Structural Violence and the American Experiment


From the comfort of my home in this peaceful region of the world I find myself reflecting on the most recent incidents of violence that shook the core of American culture and identity. What happened in Louisiana, Minnesota, and Dallas is another cycle of violence in a series of racial confrontations between whites and non-whites. […]

How Does ‘Brexit’ Impact Maine?

Barrie Maguire

Britons will go to the polls this week to decide whether or not the United Kingdom should continue to be part of the European Union (EU). At stake is about 13 percent of the EU’s consumers and close to 15 percent of its economic output.[1] The outcome could threaten the long-term stability of the EU […]

Nestlé, May We Drink Our Water?

Julio Carrión Cueva. "Different Priorities." Cartoon Movement,, October 11, 2012.

Last time we discussed the privatization of our energy and its current duopoly in the hands of two foreign corporations.[1] Now we have to talk about the slow and incremental privatization of water in our state and the rising power and influence of the Swiss giant, Nestlé. Globalization critics often center their attention on transnational […]

The Glocal Realities of Energy in Maine

Emera Incorporated from Halifax, Nova Scotia is my home energy supplier. The other influential energy supplier in our state is Central Maine Power Company, now owned by AVANGRID Inc. This Spanish energy company, recently created by the joint venture of Iberdrola USA and UIL Holdings Corporation, now supplies and provides energy services to 2.7 million […]

HOPE Festival – Art and Social Change


The global and local dynamics generated by our current globalized system have had social, economic, political, cultural, and environmental implications that have changed our lives. We are now part of an international economic experiment that is altering how humans connect not only to one another but also to their surrounding environment. Even our relation with […]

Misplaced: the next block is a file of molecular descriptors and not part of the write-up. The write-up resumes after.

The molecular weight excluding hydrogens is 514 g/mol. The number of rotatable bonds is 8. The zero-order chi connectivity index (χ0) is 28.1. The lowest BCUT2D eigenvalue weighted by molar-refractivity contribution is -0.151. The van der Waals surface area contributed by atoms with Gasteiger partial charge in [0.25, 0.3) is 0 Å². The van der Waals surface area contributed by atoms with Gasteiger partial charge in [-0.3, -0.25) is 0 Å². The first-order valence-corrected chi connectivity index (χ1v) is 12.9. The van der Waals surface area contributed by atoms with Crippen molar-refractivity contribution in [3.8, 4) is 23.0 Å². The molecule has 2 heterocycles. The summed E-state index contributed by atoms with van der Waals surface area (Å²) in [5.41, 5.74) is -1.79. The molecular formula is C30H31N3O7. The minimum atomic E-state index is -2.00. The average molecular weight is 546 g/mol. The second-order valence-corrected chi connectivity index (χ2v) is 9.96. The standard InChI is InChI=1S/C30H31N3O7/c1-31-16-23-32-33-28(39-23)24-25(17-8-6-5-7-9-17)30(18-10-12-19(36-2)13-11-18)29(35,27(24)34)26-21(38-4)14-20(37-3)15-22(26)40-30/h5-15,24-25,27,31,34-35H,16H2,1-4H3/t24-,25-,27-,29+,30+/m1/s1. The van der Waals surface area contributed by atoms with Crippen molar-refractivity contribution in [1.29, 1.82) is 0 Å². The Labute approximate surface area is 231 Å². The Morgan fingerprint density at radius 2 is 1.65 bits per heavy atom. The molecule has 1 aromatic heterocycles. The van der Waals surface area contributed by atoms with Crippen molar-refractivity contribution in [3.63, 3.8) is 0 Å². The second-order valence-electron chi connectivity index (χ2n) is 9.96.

Globalization and the Impact on U.S. Politics

Chip Bok. August 14, 2015.

The tensions from the right and from the left continue to rise, political rallies are turning violent and constituents are becoming more polarized as the presidential primary elections unfold. This is no longer the status quo politics of the last thirty years, it does not even compare to the tensions and splits of the anti-war […]

The New Africa

This year’s Camden Conference topic, The New Africa, addressed a timely subject that has come up frequently in our media. National sources assign various titles that objectify Africa, and lack a critical element: the viewpoint of the African people. They are often skewed in their representation of the scenarios within African countries, as well as […]

Martin Luther King, Jr. and present realities

Last week the world celebrated and remembered Dr. Martin Luther King, Jr.’s contribution to humanity, democracy, justice, and equality, while at the same time trying to digest the words of our Governor and the acts of police brutality in certain parts of the United States.  I have been reflecting these past weeks on this reality as […]

The Trans-Pacific Partnership and its Local Impact

The next stage of the United States’ effort to expand the outreach of its globalization agenda, the Trans-Pacific Partnership trade agreement or what the president of the consumer advocacy group Public Citizen Robert Weissman called “NAFTA on steroids,” must dominate the electoral debates of 2016 if we still consider ourselves a participatory democracy.[1] Although not […]